If people lose faith in reputable criticism, then it gives people an excuse to end up watching and reading whatever they want for news.

  5. I hear you Renee, but take exception to your last sentence… People shouldn’t need an excuse to recieve their information from whatever source they enjoy getting it from. Conservatives love Fox because it tells them what they want to hear.. other read the USA today because they have an interest in national information, others read People because they prefer to live through other peoples’ lives. Some people tune out reality altogether because they are either indefferent, ignorant or overburdened by reality. Collectively, that’s probably a healthy element of the human condition.

  6. TomW

    I cancelled Newsweek several years ago because I already saw it moving toward more clebrity/society coverage,which held no interest for me, or going on for pages and pages about issues that could have been covered in one or two. In fact, a few years before 9/11, one issue of the magazine did not have a single article about anything outside the U.S. That’s when I started thinking about moving on.

  7. mike_b1

    TomW, I didn’t like Newsweek’s redesign this summer. It felt forced, with the random and quirky emphasized over readability. And editorially, I felt the organization lacked coherence relative to the previous book.

    But … now that I’ve had time to get used to the new format, I have to say, the book is clearly better. Like many newsweeklies, NW had fallen into the formula trap, with far too much (by percent) of the content tied up in endless ledes and pithy (yet unremarkable) conclusions. Today, freed from the one-page-and-done syndrome, features now carry much more heft and balance.

    I think the editing still overreaches — every article and item has a similar style and tone, regardless of the author — and on occasion it appears the entire book is written by Evan Thomas and Michael Isikoff, but all in all, it’s better today that it was 12 months ago.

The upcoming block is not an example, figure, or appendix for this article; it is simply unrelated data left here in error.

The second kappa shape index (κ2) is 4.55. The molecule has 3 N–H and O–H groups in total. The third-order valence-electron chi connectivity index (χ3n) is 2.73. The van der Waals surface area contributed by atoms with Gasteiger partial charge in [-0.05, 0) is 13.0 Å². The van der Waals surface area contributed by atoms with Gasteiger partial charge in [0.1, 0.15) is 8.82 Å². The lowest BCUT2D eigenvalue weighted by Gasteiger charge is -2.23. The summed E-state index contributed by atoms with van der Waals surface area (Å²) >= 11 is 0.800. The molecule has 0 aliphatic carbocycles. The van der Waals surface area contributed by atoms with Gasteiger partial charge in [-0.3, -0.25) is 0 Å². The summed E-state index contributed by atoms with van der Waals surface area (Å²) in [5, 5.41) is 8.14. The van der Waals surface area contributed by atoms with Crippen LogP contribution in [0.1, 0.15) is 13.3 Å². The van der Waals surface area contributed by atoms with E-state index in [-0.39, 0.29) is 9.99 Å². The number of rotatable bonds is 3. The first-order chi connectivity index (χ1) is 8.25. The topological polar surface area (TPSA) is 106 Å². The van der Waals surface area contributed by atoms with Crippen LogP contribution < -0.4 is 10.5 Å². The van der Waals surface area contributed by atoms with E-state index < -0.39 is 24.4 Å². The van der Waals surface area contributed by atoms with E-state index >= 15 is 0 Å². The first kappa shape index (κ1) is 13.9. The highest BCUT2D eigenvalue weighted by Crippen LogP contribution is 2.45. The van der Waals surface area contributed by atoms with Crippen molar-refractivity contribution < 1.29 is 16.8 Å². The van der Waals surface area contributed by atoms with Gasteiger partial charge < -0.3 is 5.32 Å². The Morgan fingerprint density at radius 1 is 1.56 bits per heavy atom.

I credit NW for taking chances and focusing on its core audience. Like Burger King when it realized that customers eat there for their burgers and fries, not because they want salad, NW awoke to the idea that it’s better to be smaller and make money than larger and lose it.

  8. TomW

    Mike, I moved to The Economist before dropping NW and I’m glad I did. I like knowing what’g going on in many places around the world, just just a few here and there.

  9. Michael Pahre

    Dan, regarding your post itself: spot on.

    What the h@!! was Newsweek thinking to run a picture of that doll?

    Does Newsweek run a picture of the Hillary Clinton nutcracker doll (breaking nuts between her thighs) alongside stories about her work as Secretary of State?

  10. mike_b1

    Michael, I so agree! That doll is an complete insult to the tree from which it was cut. Newsweek should apologize to forests everywhere for its poor taste.

    1. Dan Kennedy

      Dave: So we must never depict what we are criticizing. Thank you for your novel insight. I’ll try to keep it in mind.

  11. Bill Callahan

    I thought that the doll picture captures Sarah’s status as a media icon. I took it as ironic. It is not so much a reflection on Sarah but a reflection on us reflecting on Sarah.

    I like the new Newsweek. I hope they do well – and I am going to send my re-subscription in tonight – just to spite the host of this site. 🙂

  12. O-FISH-L

    Dan wrote: “I can’t get too worked up about it. Palin, after all, posed for the shot,…”

    Dan, refresh us on your reaction to outrage from the Obama campaign in February 2008 when Hillary’s people circulated that picture of Obama wearing the traditional white headdress and matching robes during a visit to Kenya.

    As David Plouffe, Mr Obama’s campaign manager said at the time: “On the very day that Senator Clinton is giving a speech about restoring respect for America in the world, her campaign has engaged in the most shameful, offensive, fear-mongering we’ve seen from either party in this election.”

    Dan, did you scold Plouffe at the time? After all, Obama posed for the shot.

    1. Dan Kennedy